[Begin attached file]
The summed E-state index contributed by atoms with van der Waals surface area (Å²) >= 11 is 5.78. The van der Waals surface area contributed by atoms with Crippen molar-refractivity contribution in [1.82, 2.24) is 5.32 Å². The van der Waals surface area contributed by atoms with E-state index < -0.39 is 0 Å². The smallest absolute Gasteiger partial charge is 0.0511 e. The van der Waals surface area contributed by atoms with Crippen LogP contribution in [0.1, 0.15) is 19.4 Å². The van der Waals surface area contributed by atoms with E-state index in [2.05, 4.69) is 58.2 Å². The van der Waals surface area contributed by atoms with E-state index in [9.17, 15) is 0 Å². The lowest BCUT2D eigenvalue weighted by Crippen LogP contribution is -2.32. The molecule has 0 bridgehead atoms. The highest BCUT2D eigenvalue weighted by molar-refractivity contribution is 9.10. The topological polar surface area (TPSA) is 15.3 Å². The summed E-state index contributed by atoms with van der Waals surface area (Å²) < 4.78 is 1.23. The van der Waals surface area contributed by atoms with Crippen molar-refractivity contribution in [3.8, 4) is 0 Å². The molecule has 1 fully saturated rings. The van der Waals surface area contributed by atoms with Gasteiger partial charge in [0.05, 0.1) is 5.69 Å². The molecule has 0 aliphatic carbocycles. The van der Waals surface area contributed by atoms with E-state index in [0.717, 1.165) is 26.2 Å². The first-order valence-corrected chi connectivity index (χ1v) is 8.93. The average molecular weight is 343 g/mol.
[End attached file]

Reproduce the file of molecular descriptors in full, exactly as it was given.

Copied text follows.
The summed E-state index contributed by atoms with van der Waals surface area (Å²) >= 11 is 5.78. The van der Waals surface area contributed by atoms with Crippen molar-refractivity contribution in [1.82, 2.24) is 5.32 Å². The van der Waals surface area contributed by atoms with E-state index < -0.39 is 0 Å². The smallest absolute Gasteiger partial charge is 0.0511 e. The van der Waals surface area contributed by atoms with Crippen LogP contribution in [0.1, 0.15) is 19.4 Å². The van der Waals surface area contributed by atoms with E-state index in [2.05, 4.69) is 58.2 Å². The van der Waals surface area contributed by atoms with E-state index in [9.17, 15) is 0 Å². The lowest BCUT2D eigenvalue weighted by Crippen LogP contribution is -2.32. The molecule has 0 bridgehead atoms. The highest BCUT2D eigenvalue weighted by molar-refractivity contribution is 9.10. The topological polar surface area (TPSA) is 15.3 Å². The summed E-state index contributed by atoms with van der Waals surface area (Å²) < 4.78 is 1.23. The van der Waals surface area contributed by atoms with Crippen molar-refractivity contribution in [3.8, 4) is 0 Å². The molecule has 1 fully saturated rings. The van der Waals surface area contributed by atoms with Gasteiger partial charge in [0.05, 0.1) is 5.69 Å². The molecule has 0 aliphatic carbocycles. The van der Waals surface area contributed by atoms with E-state index in [0.717, 1.165) is 26.2 Å². The first-order valence-corrected chi connectivity index (χ1v) is 8.93. The average molecular weight is 343 g/mol.